NOW--take a package or two of tofu (can be plain or pesto or any flavor you like. Hint: TofuYu pesto tofu is already green). Mash it up OR cube it. Saute it just long enough to get the beginning of a golden brown. Add to the very green rice mixture, and there you have it! Enjoy with some green beer (as in created using green methods and/or the stuff you can get in many bars throughout the U.S. and no doubt Ireland as well. . . )!

And a Happy St. Patty's Day to you.

Some St. Patty's Day fun/facts:

*In Irish legends, green was worn by fairies and immortals, and also by people to encourage their crops to grow. 

* St. Patrick is the patron saint of Ireland, although he was born in Britain, around 385AD

* Wearing green, eating green food and even drinking green beer, is said to commemorate St Patrick's use of the shamrock - although blue was the original colour of his vestments.

* Research shows a pint of Guinness helps lower the chance of blood clots that cause heart attacks. Research also shows that six pints of Guinness can make you act like an idiot. It's a fine line. 

* The most popular legend associated with St. Patrick — that he drove the snakes from Ireland. This isn’t possible, of course, since Ireland had no snakes — at least not literal ones.

Saturday, March 10, 2012

Coconut oil for cooking? Absolutely yes!

by Francine

From a 2011 article in the New York Times:

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"Two groups have helped give coconut oil its sparkly new makeover. One is made up of scientists, many of whom are backtracking on the worst accusations against coconut oil. And the other is the growing number of vegans, who rely on it as a sweet vegetable fat that is solid at room temperature and can create flaky pie crusts, crumbly scones and fluffy cupcake icings, all without butter."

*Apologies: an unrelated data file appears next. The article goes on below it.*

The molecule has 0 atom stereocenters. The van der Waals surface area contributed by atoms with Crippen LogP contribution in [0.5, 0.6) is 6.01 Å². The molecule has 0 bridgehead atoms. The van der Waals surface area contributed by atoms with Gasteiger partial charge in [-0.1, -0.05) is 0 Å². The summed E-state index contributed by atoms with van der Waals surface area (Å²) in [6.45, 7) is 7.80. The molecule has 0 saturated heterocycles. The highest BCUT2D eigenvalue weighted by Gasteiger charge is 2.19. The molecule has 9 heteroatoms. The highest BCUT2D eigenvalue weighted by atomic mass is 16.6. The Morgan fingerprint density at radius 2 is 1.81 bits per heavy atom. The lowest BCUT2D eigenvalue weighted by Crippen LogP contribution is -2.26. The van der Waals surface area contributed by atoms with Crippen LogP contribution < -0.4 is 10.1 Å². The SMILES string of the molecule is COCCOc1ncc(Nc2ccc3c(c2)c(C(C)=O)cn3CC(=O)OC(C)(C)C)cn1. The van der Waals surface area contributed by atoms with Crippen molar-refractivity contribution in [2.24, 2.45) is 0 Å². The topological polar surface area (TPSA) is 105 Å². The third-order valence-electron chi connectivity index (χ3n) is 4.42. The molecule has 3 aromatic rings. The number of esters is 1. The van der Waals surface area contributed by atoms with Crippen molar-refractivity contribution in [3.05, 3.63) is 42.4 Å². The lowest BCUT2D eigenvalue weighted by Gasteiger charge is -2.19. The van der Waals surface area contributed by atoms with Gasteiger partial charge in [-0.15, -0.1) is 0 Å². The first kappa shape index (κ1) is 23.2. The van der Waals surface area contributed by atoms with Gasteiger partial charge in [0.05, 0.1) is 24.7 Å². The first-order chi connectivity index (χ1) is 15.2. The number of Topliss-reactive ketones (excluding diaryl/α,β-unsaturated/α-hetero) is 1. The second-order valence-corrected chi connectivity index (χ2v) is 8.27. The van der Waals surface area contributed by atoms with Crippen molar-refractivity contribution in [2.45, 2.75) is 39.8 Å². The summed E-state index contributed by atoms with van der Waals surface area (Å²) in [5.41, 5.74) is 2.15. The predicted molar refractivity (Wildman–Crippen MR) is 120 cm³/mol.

David Wolfe in his book, Superfoods, tells us that coconut oil and cream have been used since the dawn of history. He lists benefits from lessening the symptoms of hypoglycemia and improving the utilization of blood sugar to improving the absorption of calcium and magnesium, supporting healthy cholesterol formation in the liver, and helping to regulate and support healthy hormone production.

Wolfe points out that if you compare coconut oil to other fat sources of the same weight--coconut oil has fewer calories. What's given it its bad name in the past is the fact that it is high in saturated fat. And we've been told by doctors and nutritionist to avoid saturated fat like the plague--especially if we suffer from high cholesterol! But what's important to note is the kind of saturated fat we're talking about here. Coconut oil contains mostly medium-chain fatty acids (as opposed to long-chain as is found so pronouncedly in meat). And that means that the body can metabolize coconut oil quickly and efficiently--converting it to energy.

Wolfe and other nutritional experts, including Marisa Moore, a spokeswoman for the American Dietetic Association, have undergone a significant turnaround re: coconut oil in recent years. "The main saturated fat in coconut oil is lauric acid,"says Moore, "a medium chain fatty acid. Lauric acid increases levels of good HDL, or high-density lipoprotein, and bad LDL, or low-density lipoprotein, in the blood, but is not thought to negatively affect the overall ratio of the two."

 The fact that coconut oil is the most stable of any known butter or oil at high temperatures makes it a favorite for cooking. Coconut oil doe not form polymerized oils or dangerous trans-fatty acids and interestingly enough--that is actually because it is a saturated fat. Says Wolfe, "Due to its complete saturation, coconut is superior to even olive oil as a cooking oil."